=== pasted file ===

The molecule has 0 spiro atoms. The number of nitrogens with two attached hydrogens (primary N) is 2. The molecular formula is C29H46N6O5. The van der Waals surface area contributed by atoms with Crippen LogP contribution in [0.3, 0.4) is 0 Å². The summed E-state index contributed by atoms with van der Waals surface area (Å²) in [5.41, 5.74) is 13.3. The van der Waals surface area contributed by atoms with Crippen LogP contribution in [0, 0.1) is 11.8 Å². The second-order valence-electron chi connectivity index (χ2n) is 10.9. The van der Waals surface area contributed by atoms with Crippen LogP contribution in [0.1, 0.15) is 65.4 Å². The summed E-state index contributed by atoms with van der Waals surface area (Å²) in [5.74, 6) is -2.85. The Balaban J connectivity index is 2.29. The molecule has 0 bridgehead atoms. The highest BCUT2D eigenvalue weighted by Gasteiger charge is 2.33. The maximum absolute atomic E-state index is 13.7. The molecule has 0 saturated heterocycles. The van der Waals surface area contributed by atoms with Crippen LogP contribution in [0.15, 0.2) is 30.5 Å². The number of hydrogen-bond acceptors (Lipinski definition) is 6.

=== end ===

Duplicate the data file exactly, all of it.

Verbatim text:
The molecule has 0 spiro atoms. The number of nitrogens with two attached hydrogens (primary N) is 2. The molecular formula is C29H46N6O5. The van der Waals surface area contributed by atoms with Crippen LogP contribution in [0.3, 0.4) is 0 Å². The summed E-state index contributed by atoms with van der Waals surface area (Å²) in [5.41, 5.74) is 13.3. The van der Waals surface area contributed by atoms with Crippen LogP contribution in [0, 0.1) is 11.8 Å². The second-order valence-electron chi connectivity index (χ2n) is 10.9. The van der Waals surface area contributed by atoms with Crippen LogP contribution in [0.1, 0.15) is 65.4 Å². The summed E-state index contributed by atoms with van der Waals surface area (Å²) in [5.74, 6) is -2.85. The Balaban J connectivity index is 2.29. The molecule has 0 bridgehead atoms. The highest BCUT2D eigenvalue weighted by Gasteiger charge is 2.33. The maximum absolute atomic E-state index is 13.7. The molecule has 0 saturated heterocycles. The van der Waals surface area contributed by atoms with Crippen LogP contribution in [0.15, 0.2) is 30.5 Å². The number of hydrogen-bond acceptors (Lipinski definition) is 6.